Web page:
Keep your horse comfortable and safe in the cold months!
Cold weather has been slowly creeping its way around the country, and while many of us have had a relatively mild winter so far, there is still some rough weather to come.
As I walked around the barn today after the first real snow and freeze of the season, I got to thinking about winterizing the barn and how we can make things easier on ourselves going forward. Here’s a few tips on getting your barn in top winter shape. This is by no means a comprehensive or exclusive list, so feel free to add your own suggestions in the comments below.
1. Beat the Ice
Frozen pipes, buckets and hoses are the worst. Some barns have the added feature of heated buckets and spigots, but if this is not an option, you’ll want to at least be prepared. To start, unhooking the hose from the spigot each night after draining all excess water from it will go a long way. This prevents ice from forming inside the hose and spigot.
A friend of mine has this nifty freezeproof spigot on her farm, and I think it’s definitely a worthwhile investment to prevent a huge headache when you can’t get any water from a frozen faucet.
Horse & Rider has a handy list of other ways to keep your pipes unfrozen during the winter, which you can check out here.
2. Keep Your Horses Hydrated
Some horses, mine included, aren’t super thirsty in the winter. Last year, I was running out to the barn during the day to give my horse warm water to prevent dehydration. After a suggestion to add salt to his feed, I found that he was much more willing to drink regular water. It’s important to keep your horses drinking during the colder months, so salt, Kool-Aid or Gatorade powder is often helpful.
3. Don’t Leave the Door Open
One of the most infuriating things after a good icing is the fact that your barn door is frozen. It’s hard to unseat a frozen, heavy barn door when it’s set in its ways. A good way to prevent this from happening is to ensure that the ground surrounding the barn door is clear. Cutting down on excess mud and debris will give the door less to stick to when it’s frozen. You’ll want to also ensure that the gutters and draining system on your barn are up to date and not in need of repair — this will help prevent melting snow and ice from collecting (and freezing) in the wrong places. Plus, your horses will thank you for not leaving the door open at night!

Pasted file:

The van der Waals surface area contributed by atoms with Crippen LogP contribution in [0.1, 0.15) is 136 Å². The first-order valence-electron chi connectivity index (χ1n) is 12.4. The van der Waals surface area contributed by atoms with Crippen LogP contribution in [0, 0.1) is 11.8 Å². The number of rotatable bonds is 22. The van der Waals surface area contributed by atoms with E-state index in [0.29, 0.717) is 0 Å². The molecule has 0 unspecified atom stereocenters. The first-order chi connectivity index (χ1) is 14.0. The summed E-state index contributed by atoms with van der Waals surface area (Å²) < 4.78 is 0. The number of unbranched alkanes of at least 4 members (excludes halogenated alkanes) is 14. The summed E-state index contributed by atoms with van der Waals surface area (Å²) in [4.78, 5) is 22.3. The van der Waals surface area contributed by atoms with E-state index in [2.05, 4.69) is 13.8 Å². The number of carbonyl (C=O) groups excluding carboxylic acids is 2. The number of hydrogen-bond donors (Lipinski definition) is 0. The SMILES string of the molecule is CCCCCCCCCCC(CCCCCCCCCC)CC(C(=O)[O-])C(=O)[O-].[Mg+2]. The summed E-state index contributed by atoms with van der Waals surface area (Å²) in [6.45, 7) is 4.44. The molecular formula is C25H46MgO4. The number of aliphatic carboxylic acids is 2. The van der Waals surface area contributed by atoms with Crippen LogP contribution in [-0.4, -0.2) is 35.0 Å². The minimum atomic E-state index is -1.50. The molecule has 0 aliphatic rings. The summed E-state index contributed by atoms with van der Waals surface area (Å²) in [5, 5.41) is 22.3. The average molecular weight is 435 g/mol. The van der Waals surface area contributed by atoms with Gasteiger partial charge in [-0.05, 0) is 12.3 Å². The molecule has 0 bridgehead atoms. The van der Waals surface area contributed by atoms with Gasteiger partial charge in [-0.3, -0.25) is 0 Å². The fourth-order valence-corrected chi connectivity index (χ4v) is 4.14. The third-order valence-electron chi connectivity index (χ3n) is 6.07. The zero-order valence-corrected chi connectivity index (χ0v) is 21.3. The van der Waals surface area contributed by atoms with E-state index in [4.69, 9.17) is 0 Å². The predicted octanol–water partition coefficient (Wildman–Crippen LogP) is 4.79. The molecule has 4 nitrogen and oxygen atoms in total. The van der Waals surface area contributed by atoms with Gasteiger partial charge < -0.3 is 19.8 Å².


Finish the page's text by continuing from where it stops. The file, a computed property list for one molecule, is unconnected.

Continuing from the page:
4. Keep the Ice Skating to a Minimum
There’s not a lot scarier than watching your horse slip and slide like a drunken ice dancer on the walk from the pasture to the barn. Horses’ hooves can get packed with snow and ice easily, leaving them with little defense to gain traction on a slippery surface. Packed snow can cause, among other things, sole bruising, so it’s important to keep your horse’s hooves clean as much as possible.
Some people suggest using cooking oil or vaseline on the sole to help keep snow from collecting, but these do require frequent reapplication. If your horse has shoes, there are also options for additional padding to help prevent snow build-up. What works for one does not always work for all, so keep in mind some different options when figuring out what is best for your horse.
5. Remember the Mental Health
It’s very easy to get bored during the winter. You’re stuck in the indoor — or you’re stuck without riding, period, if you don’t have an indoor — and we all know how monotonous that can get. So remember, if you’re bored, your horse might be as well. Keep things interesting — change your jump course regularly, find some good groundwork exercises, teach your horse something new. Mental stimulation is every bit as important as physical exercise, and this will keep your horse attentive to your aids. Here’s a useful list of “barn aisle exercises” you can work on this winter with your horse.
We’d love to hear your tips on beating winter! You can comment below and add in your suggestion! Go (Winter) Riding, and Go Fleeceworks!